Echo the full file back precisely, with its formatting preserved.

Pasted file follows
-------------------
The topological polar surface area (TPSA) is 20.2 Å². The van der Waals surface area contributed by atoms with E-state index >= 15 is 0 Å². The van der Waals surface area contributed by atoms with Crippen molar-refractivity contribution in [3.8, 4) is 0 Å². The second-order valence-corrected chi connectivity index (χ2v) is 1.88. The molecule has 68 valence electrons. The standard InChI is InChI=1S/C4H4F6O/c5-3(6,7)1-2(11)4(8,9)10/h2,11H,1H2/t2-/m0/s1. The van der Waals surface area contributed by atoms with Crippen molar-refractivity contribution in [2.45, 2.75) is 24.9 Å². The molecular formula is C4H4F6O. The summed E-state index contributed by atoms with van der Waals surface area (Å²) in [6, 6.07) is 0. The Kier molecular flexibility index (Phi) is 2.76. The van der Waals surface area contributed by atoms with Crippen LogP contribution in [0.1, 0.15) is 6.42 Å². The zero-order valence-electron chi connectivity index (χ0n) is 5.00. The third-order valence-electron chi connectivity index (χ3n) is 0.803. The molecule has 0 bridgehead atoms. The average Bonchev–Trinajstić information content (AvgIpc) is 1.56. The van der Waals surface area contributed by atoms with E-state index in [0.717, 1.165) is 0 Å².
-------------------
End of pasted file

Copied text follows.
The topological polar surface area (TPSA) is 20.2 Å². The van der Waals surface area contributed by atoms with E-state index >= 15 is 0 Å². The van der Waals surface area contributed by atoms with Crippen molar-refractivity contribution in [3.8, 4) is 0 Å². The second-order valence-corrected chi connectivity index (χ2v) is 1.88. The molecule has 68 valence electrons. The standard InChI is InChI=1S/C4H4F6O/c5-3(6,7)1-2(11)4(8,9)10/h2,11H,1H2/t2-/m0/s1. The van der Waals surface area contributed by atoms with Crippen molar-refractivity contribution in [2.45, 2.75) is 24.9 Å². The molecular formula is C4H4F6O. The summed E-state index contributed by atoms with van der Waals surface area (Å²) in [6, 6.07) is 0. The Kier molecular flexibility index (Phi) is 2.76. The van der Waals surface area contributed by atoms with Crippen LogP contribution in [0.1, 0.15) is 6.42 Å². The zero-order valence-electron chi connectivity index (χ0n) is 5.00. The third-order valence-electron chi connectivity index (χ3n) is 0.803. The molecule has 0 bridgehead atoms. The average Bonchev–Trinajstić information content (AvgIpc) is 1.56. The van der Waals surface area contributed by atoms with E-state index in [0.717, 1.165) is 0 Å².